Storage and Flexibility Net Zero Series: Second Life Batteries

Published: 10 June 2020

UK targets to achieve Net Zero emissions by 2050 require a rapid transition from fossil fuel-powered to electric vehicles (EVs). This presents a significant opportunity to reuse batteries that have come to the end of their usable life within vehicles, as stationary storage.

The Storage and Flexibility: Second Life Batteries report has reviewed which services second life batteries could offer, the cost of refurbishment and technical performance. Policy and regulatory barriers to second life battery deployment were also identified. A model was developed for a case study that evaluated the performance of second-life batteries versus new ones and other energy storage technologies. The case study chosen was a microgrid in an area representative of a town in South Wales.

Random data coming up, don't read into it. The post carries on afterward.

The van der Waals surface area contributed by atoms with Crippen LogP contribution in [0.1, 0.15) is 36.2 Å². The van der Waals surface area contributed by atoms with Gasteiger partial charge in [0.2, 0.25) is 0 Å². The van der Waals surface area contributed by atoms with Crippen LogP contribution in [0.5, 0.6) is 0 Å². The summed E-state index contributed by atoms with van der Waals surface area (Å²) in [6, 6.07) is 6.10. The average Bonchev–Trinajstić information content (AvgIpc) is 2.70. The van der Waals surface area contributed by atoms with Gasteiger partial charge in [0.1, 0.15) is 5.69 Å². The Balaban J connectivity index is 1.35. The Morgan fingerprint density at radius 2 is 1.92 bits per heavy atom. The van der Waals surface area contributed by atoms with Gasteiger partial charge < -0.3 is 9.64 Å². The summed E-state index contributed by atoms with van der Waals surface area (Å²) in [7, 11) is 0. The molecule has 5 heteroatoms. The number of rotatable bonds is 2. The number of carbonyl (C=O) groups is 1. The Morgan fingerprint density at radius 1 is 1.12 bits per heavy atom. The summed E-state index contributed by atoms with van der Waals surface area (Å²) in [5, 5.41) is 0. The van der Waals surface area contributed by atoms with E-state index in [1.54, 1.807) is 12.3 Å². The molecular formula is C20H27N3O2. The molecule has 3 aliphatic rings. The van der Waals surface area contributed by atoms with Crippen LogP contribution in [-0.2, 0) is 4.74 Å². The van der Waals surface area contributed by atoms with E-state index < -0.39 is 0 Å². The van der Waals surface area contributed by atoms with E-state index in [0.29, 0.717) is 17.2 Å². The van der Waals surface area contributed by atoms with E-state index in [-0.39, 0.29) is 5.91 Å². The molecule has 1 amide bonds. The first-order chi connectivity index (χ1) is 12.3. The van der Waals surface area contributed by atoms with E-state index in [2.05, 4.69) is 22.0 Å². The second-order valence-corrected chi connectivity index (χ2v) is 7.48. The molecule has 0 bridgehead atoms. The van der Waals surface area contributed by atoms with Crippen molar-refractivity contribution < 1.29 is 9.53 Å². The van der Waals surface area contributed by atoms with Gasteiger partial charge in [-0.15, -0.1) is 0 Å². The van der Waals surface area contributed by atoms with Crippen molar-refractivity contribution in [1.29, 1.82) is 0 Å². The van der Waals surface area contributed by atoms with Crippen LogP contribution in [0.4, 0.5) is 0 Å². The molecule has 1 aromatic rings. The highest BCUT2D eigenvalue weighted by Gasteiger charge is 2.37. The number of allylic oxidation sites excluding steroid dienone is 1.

This report is part of the Innovating to Net Zero programme. Energy Systems Catapult has carried out a number of deep dives into the technologies potentially needed to achieve the UK government’s 2050 net zero emissions targets – such as nuclear, digitalisation and storage and flexibility.

Key points

The key findings from Storage and Flexibility: Second Life Batteries analysis are:

  • The ‘second life battery’ market could benefit from current lithium ion battery recycling infrastructure being ill-suited (in terms of maturity and cost-effectiveness) to deal with large volumes of retired first life batteries
  • Second life batteries are likely to be cheaper than new batteries
  • Other factors, such as EV supply chain, must also be considered. For example, there are unlikely to be enough second life batteries from UK-based EVs to meet peak demand until around 2040.